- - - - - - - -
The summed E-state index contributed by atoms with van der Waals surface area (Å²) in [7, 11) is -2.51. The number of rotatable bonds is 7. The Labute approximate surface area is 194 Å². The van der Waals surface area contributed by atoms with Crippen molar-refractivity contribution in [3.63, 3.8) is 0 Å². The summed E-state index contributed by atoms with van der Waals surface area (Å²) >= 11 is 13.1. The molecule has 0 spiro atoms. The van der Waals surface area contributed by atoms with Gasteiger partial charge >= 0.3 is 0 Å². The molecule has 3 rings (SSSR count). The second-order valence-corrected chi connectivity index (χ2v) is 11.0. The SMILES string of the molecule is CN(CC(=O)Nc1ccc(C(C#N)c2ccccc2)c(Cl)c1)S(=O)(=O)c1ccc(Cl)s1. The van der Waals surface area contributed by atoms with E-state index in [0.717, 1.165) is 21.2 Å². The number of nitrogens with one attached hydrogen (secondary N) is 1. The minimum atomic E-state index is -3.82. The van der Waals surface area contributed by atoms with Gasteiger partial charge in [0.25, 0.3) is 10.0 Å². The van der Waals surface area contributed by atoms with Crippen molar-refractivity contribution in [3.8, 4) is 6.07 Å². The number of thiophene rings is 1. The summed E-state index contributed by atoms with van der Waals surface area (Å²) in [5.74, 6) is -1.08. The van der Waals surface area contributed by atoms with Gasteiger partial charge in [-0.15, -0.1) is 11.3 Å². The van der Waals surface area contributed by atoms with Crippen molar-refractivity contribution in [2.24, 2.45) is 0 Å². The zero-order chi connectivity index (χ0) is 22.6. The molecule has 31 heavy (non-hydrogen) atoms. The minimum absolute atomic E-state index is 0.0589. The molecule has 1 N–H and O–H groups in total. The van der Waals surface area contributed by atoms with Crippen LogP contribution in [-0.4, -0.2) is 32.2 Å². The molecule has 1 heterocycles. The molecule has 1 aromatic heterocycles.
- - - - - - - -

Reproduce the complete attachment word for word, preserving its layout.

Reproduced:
The summed E-state index contributed by atoms with van der Waals surface area (Å²) in [7, 11) is -2.51. The number of rotatable bonds is 7. The Labute approximate surface area is 194 Å². The van der Waals surface area contributed by atoms with Crippen molar-refractivity contribution in [3.63, 3.8) is 0 Å². The summed E-state index contributed by atoms with van der Waals surface area (Å²) >= 11 is 13.1. The molecule has 0 spiro atoms. The van der Waals surface area contributed by atoms with Gasteiger partial charge >= 0.3 is 0 Å². The molecule has 3 rings (SSSR count). The second-order valence-corrected chi connectivity index (χ2v) is 11.0. The SMILES string of the molecule is CN(CC(=O)Nc1ccc(C(C#N)c2ccccc2)c(Cl)c1)S(=O)(=O)c1ccc(Cl)s1. The van der Waals surface area contributed by atoms with E-state index in [0.717, 1.165) is 21.2 Å². The number of nitrogens with one attached hydrogen (secondary N) is 1. The minimum atomic E-state index is -3.82. The van der Waals surface area contributed by atoms with Gasteiger partial charge in [0.25, 0.3) is 10.0 Å². The van der Waals surface area contributed by atoms with Crippen molar-refractivity contribution in [3.8, 4) is 6.07 Å². The number of thiophene rings is 1. The summed E-state index contributed by atoms with van der Waals surface area (Å²) in [5.74, 6) is -1.08. The van der Waals surface area contributed by atoms with Gasteiger partial charge in [-0.15, -0.1) is 11.3 Å². The van der Waals surface area contributed by atoms with Crippen molar-refractivity contribution in [2.24, 2.45) is 0 Å². The zero-order chi connectivity index (χ0) is 22.6. The molecule has 31 heavy (non-hydrogen) atoms. The minimum absolute atomic E-state index is 0.0589. The molecule has 1 N–H and O–H groups in total. The van der Waals surface area contributed by atoms with Crippen LogP contribution in [-0.4, -0.2) is 32.2 Å². The molecule has 1 heterocycles. The molecule has 1 aromatic heterocycles.